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philipj

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Everything posted by philipj

  1. I was in college when Native was being made... In fact I would get online on the campus to see how game would progress where at that time I didn't have Internet until some months later. At that time I was still into drawing comic art and was just getting into music composition on the side. Those were some nostalgic times.
  2. I'm probably dating myself a little bit, but "Native" was one of the reasons I got into the Jag scene... It's a great looking game and it displayed what was possible for the Jaguar back in the late 90s. The PS1 was at its highest thus the dev kit cost for it was too high; the Jaguar, however was readily available... Native and other games were being made for it thus the system at that time showed, then very decent 3D capabilities, but not PS1 kind of capabilities, but that was OK thus the potential was there and was good enough for me; lol Great memories. It's too bad the Jaguar architecture was so bottleneck and riddled with all kind of bugs; seem like everyone wanted to tame the big cat to do what the PS1 or Sega Saturn could do, but the Jaguar is a great 2D system for sprite based graphics... In fact it's a monster with 2D graphics, but a little unconventional with 3D stuff. Games like Native got me to look hard at the Jaguar inner workings because it was a bit of a mystery when I first got into the scene. I certainly have a much better understanding of the system than I did way back when; the question remained "What do I do with what I know?"... I'm gonna use it of course.😎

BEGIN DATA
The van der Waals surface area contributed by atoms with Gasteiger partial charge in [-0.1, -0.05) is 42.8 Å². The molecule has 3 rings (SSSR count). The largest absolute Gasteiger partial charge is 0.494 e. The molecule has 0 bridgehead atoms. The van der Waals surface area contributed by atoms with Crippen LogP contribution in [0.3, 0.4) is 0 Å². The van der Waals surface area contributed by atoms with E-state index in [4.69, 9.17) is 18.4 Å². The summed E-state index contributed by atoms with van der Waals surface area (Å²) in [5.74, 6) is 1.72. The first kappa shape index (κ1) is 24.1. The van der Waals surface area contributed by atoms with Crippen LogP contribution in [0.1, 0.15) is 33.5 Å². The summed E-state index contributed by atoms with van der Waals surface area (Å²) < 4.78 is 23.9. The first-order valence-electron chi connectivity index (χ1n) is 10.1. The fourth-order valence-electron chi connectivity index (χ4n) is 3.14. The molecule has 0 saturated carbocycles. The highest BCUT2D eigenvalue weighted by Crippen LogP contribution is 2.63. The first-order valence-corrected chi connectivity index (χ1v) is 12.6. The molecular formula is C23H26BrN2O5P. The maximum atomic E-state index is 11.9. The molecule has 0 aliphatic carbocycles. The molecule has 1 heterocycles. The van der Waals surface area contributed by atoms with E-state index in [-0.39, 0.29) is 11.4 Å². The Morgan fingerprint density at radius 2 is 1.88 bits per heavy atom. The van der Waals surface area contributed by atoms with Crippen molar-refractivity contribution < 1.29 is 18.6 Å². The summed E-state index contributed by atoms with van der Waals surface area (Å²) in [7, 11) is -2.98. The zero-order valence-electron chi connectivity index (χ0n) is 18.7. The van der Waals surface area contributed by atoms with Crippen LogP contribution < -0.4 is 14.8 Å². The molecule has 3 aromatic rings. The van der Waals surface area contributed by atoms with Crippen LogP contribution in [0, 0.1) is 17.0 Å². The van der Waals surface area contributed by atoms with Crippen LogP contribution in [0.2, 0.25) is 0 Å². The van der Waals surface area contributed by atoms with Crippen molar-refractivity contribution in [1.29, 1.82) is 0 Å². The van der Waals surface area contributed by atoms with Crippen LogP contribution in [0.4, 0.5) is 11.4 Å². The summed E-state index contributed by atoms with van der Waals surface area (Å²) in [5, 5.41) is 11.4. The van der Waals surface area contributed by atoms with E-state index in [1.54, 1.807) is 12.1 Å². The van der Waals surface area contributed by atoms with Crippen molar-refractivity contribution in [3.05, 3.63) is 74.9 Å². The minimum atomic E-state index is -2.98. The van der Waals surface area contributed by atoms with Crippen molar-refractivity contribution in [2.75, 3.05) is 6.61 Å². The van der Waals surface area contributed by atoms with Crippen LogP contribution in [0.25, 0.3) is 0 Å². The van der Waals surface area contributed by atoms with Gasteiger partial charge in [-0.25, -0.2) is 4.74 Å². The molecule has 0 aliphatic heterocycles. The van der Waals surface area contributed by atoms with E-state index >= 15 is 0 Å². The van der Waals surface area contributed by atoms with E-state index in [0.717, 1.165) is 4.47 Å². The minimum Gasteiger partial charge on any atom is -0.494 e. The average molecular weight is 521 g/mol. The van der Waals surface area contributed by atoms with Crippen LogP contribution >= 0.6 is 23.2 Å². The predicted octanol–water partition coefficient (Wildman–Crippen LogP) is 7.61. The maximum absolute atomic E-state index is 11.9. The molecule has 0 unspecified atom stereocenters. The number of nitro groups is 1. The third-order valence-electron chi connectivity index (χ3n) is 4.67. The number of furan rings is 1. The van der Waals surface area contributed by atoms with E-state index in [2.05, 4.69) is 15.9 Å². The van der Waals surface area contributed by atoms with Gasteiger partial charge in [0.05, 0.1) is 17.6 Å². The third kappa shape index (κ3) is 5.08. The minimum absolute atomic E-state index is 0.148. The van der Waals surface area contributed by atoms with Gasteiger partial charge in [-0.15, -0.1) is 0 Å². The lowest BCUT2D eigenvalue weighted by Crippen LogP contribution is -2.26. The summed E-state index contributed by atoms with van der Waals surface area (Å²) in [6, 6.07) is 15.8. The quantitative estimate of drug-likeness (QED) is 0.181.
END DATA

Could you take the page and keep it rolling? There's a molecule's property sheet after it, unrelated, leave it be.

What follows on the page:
3. Now that the AMY chip has been found, is there any chance of putting the old sound chip to the test...? You might can use the sound card as inspiration for a cartridge release for the Atari 8bit computers or better yet, the Atari ST.
  4. I pumped quite a few quarters in "Alien Syndrome" arcade version back in the late 80s... Great memories with that one.
  5. It was based of work done by "Bell Laboratories" so not too surprising... But still very exciting stuff. The Casio keyboards in the mid to late 80s used PCM and Phase Distortion technology for their CZ synthesizer and shelf keyboards, but the AMY seems like it was way ahead of its time. Someone would've figured out how to put an attack and decay the speech synthesis over time before Casio came out with their stuff. I contemplated a CZ emulator on a fast 8bit micro-controller, but the "AMY" is probably well suited for wave sound manipulation via speech synthesis. It's too bad Atari used the chip for anything; I know it wind up in the hands of another company who got it working where Atari sued them and scared the daylights out them. I hope the chip manifest like the "Pokey One" chip did; I'd love to take a stab at it with a sequencer... Maybe make a 5200 game and stick the sound chip on a cartridge perhaps. Or better yet put it on an Atari ST cartridge for Cubase sequencer.
  6. To me I think "Defender 2000" sets a better example of what "Trevor McFur" could've been only with the CGI style they were using with some nice parallax effects and psuedo 3D here and there with better music. The box art on Trevor was phenomenal if you didn't know the game play; even though it's got the CGI, the game itself feels flat with no substantial presentation to really make that game pop like it should've. I think Defender 2000 sets a good example of what could've been for Trevor to help drive the story with better sound and music, but I think Atari was to blame for the game winding up the way it did.